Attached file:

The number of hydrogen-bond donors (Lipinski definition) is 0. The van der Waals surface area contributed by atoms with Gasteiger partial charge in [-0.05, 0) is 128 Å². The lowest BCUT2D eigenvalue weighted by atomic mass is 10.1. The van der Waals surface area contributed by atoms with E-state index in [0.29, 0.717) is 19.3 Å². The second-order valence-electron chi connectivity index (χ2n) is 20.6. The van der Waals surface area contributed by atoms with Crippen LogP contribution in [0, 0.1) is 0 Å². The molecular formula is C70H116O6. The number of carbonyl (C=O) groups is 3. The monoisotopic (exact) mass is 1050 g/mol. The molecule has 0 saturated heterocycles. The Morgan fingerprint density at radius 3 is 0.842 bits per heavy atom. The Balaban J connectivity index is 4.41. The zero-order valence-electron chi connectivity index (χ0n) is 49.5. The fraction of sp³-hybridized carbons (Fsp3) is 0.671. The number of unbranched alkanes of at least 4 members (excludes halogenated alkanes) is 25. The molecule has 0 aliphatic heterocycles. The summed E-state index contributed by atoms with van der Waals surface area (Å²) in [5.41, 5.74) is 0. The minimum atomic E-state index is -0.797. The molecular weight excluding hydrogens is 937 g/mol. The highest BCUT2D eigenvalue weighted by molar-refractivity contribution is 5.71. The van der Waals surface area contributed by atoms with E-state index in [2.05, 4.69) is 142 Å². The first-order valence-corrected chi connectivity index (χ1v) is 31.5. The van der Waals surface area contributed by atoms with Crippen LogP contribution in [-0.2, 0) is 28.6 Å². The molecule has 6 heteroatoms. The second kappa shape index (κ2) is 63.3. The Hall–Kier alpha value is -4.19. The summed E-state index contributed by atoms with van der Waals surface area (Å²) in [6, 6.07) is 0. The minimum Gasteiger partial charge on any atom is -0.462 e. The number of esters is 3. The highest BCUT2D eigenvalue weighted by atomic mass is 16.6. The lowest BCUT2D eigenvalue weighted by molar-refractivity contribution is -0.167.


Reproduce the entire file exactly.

The number of hydrogen-bond donors (Lipinski definition) is 0. The van der Waals surface area contributed by atoms with Gasteiger partial charge in [-0.05, 0) is 128 Å². The lowest BCUT2D eigenvalue weighted by atomic mass is 10.1. The van der Waals surface area contributed by atoms with E-state index in [0.29, 0.717) is 19.3 Å². The second-order valence-electron chi connectivity index (χ2n) is 20.6. The van der Waals surface area contributed by atoms with Crippen LogP contribution in [0, 0.1) is 0 Å². The molecular formula is C70H116O6. The number of carbonyl (C=O) groups is 3. The monoisotopic (exact) mass is 1050 g/mol. The molecule has 0 saturated heterocycles. The Morgan fingerprint density at radius 3 is 0.842 bits per heavy atom. The Balaban J connectivity index is 4.41. The zero-order valence-electron chi connectivity index (χ0n) is 49.5. The fraction of sp³-hybridized carbons (Fsp3) is 0.671. The number of unbranched alkanes of at least 4 members (excludes halogenated alkanes) is 25. The molecule has 0 aliphatic heterocycles. The summed E-state index contributed by atoms with van der Waals surface area (Å²) in [5.41, 5.74) is 0. The minimum atomic E-state index is -0.797. The molecular weight excluding hydrogens is 937 g/mol. The highest BCUT2D eigenvalue weighted by molar-refractivity contribution is 5.71. The van der Waals surface area contributed by atoms with E-state index in [2.05, 4.69) is 142 Å². The first-order valence-corrected chi connectivity index (χ1v) is 31.5. The van der Waals surface area contributed by atoms with Crippen LogP contribution in [-0.2, 0) is 28.6 Å². The molecule has 6 heteroatoms. The second kappa shape index (κ2) is 63.3. The Hall–Kier alpha value is -4.19. The summed E-state index contributed by atoms with van der Waals surface area (Å²) in [6, 6.07) is 0. The minimum Gasteiger partial charge on any atom is -0.462 e. The number of esters is 3. The highest BCUT2D eigenvalue weighted by atomic mass is 16.6. The lowest BCUT2D eigenvalue weighted by molar-refractivity contribution is -0.167.